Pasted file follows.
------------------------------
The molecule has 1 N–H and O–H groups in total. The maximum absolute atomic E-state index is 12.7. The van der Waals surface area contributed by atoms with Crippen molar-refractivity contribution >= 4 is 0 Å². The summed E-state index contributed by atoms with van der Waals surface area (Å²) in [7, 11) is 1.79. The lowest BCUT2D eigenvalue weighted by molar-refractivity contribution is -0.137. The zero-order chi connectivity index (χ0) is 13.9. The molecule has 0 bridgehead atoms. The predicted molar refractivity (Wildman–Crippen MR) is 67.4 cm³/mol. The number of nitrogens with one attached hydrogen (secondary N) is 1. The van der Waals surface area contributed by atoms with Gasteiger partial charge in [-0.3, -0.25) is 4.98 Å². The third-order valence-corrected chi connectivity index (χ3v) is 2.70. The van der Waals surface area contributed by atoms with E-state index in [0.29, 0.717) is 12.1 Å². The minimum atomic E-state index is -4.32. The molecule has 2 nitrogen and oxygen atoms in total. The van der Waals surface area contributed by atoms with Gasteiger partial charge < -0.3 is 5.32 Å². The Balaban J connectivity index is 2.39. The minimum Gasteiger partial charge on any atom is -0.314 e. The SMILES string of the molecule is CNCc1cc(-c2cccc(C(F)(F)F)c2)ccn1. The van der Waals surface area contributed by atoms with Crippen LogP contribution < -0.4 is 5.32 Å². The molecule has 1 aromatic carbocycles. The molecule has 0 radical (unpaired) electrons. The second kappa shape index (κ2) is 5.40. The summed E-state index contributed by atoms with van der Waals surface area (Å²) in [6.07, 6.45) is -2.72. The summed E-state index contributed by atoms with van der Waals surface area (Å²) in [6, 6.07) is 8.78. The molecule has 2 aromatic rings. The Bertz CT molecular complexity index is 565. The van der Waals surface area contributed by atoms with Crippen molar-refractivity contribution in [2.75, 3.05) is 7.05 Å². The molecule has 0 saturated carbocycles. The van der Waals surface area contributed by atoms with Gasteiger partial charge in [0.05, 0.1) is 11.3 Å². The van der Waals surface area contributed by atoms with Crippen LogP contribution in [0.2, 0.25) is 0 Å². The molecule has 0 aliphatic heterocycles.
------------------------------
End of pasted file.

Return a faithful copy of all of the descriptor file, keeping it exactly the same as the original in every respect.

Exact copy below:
The molecule has 1 N–H and O–H groups in total. The maximum absolute atomic E-state index is 12.7. The van der Waals surface area contributed by atoms with Crippen molar-refractivity contribution >= 4 is 0 Å². The summed E-state index contributed by atoms with van der Waals surface area (Å²) in [7, 11) is 1.79. The lowest BCUT2D eigenvalue weighted by molar-refractivity contribution is -0.137. The zero-order chi connectivity index (χ0) is 13.9. The molecule has 0 bridgehead atoms. The predicted molar refractivity (Wildman–Crippen MR) is 67.4 cm³/mol. The number of nitrogens with one attached hydrogen (secondary N) is 1. The van der Waals surface area contributed by atoms with Gasteiger partial charge in [-0.3, -0.25) is 4.98 Å². The third-order valence-corrected chi connectivity index (χ3v) is 2.70. The van der Waals surface area contributed by atoms with E-state index in [0.29, 0.717) is 12.1 Å². The minimum atomic E-state index is -4.32. The molecule has 2 nitrogen and oxygen atoms in total. The van der Waals surface area contributed by atoms with Gasteiger partial charge < -0.3 is 5.32 Å². The Balaban J connectivity index is 2.39. The minimum Gasteiger partial charge on any atom is -0.314 e. The SMILES string of the molecule is CNCc1cc(-c2cccc(C(F)(F)F)c2)ccn1. The van der Waals surface area contributed by atoms with Crippen LogP contribution < -0.4 is 5.32 Å². The molecule has 1 aromatic carbocycles. The molecule has 0 radical (unpaired) electrons. The second kappa shape index (κ2) is 5.40. The summed E-state index contributed by atoms with van der Waals surface area (Å²) in [6.07, 6.45) is -2.72. The summed E-state index contributed by atoms with van der Waals surface area (Å²) in [6, 6.07) is 8.78. The molecule has 2 aromatic rings. The Bertz CT molecular complexity index is 565. The van der Waals surface area contributed by atoms with Crippen molar-refractivity contribution in [2.75, 3.05) is 7.05 Å². The molecule has 0 saturated carbocycles. The van der Waals surface area contributed by atoms with Gasteiger partial charge in [0.05, 0.1) is 11.3 Å². The van der Waals surface area contributed by atoms with Crippen LogP contribution in [0.2, 0.25) is 0 Å². The molecule has 0 aliphatic heterocycles.